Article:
2. Scholars responsible for digital resources can clearly identify and explain the stages of development represented in their various manifestations. For instance: "Preliminary Working Model, version 1.0, launched September 1, 2014" or "Beta 2.0 version, updated August 15, 2015" or "dataset as presented at conference ABC, November 1, 2016", or other appropriate designation.
  3. It is a good practice for all or nearly all aspects of a project to be released openly, so that data can be queried not only using the public web interface (if any), but also so that scripts or data might be reused in other projects, subject to the particular intellectual property preferences of the creators (which are best when articulated clearly in the projects themselves).

Criteria for Evaluating Digital Scholarship

The RSA suggests that the following criteria be used to evaluate specific projects:

  • Interdisciplinarity (the extent to which the project brings together specialists from different disciplines in Renaissance studies, or combines the work of scholars with that of librarians and information science specialists)
  • Outreach / span of the project (the scope of the project should be broad enough to be of interest to more than a very narrow set of specialists, or it should provide clear indication of how the approach, tools, or concepts used here could be readily adapted to another project)
  • Use of Vocabularies (the deployment of various kinds of controlled vocabularies for the description of objects, documents and other evidence is a key part of digital scholarship, ensuring the development of concepts, descriptors, and categories that help participants work together, and help others build upon their work)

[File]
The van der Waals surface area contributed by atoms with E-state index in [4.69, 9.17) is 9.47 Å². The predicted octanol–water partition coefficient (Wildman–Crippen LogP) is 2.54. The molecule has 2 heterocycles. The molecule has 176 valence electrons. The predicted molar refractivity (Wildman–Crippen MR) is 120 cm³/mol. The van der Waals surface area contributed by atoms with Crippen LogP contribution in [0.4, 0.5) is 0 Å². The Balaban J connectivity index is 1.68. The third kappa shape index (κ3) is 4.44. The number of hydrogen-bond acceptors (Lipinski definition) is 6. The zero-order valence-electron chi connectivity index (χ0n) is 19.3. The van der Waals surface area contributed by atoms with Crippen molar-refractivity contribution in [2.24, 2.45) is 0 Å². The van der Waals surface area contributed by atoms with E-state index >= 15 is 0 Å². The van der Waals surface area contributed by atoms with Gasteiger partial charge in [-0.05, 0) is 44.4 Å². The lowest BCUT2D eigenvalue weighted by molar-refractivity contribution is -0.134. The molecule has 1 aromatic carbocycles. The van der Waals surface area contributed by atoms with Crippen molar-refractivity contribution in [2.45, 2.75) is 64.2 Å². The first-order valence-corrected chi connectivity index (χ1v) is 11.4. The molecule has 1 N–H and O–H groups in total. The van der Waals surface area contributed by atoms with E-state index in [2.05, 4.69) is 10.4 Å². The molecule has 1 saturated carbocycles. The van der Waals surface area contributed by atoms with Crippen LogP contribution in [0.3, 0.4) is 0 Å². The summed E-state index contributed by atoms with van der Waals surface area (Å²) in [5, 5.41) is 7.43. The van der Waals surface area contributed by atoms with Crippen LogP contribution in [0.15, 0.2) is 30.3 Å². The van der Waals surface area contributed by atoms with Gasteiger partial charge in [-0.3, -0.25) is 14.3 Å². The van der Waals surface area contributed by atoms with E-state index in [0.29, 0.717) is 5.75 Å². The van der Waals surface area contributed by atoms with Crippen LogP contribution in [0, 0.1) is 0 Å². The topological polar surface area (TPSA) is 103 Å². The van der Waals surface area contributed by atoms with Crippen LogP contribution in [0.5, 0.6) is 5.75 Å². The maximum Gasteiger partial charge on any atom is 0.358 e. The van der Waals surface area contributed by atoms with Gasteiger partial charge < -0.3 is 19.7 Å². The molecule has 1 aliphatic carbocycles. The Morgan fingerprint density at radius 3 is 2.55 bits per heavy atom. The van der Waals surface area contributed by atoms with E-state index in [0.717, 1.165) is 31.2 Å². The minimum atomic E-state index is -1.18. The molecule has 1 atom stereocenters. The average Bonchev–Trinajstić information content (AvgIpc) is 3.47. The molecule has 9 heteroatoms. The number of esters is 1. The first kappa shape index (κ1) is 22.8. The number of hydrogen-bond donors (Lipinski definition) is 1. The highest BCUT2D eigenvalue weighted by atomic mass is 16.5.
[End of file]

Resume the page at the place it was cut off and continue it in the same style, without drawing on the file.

• Use of Linked Open Data (LOD and other Semantic Web technologies will be a key part of the sustainable discovery systems for digital work) for the foreseeable future and its adoption should be cultivated whenever possible
  • Use of Metadata (not all projects will be able to translate their particular metadata into open standards, but explaining how the given metadata are modelled, collected and made available to others are a key best practice;
  • Collaboration (in the form of teams of specialists, and often involving students, including statements of intellectual property and responsibility)
  • Organization of Critical Feedback (showing how work in progress was put before qualified specialist peers and consultants, or through presentations)
  • Long-term Preservation and Accessibility (showing how the project plans for changing technology; plans for the preservation of data and metadata; how the work is made available to the public; or how the work makes use of principles of Universal Design)
  • Public Presentation (of work in at all states of development in workshops, seminars, conferences)
  • Innovation (through the application of some novel methodology or tools; or in enabling the novel use of research in the classroom)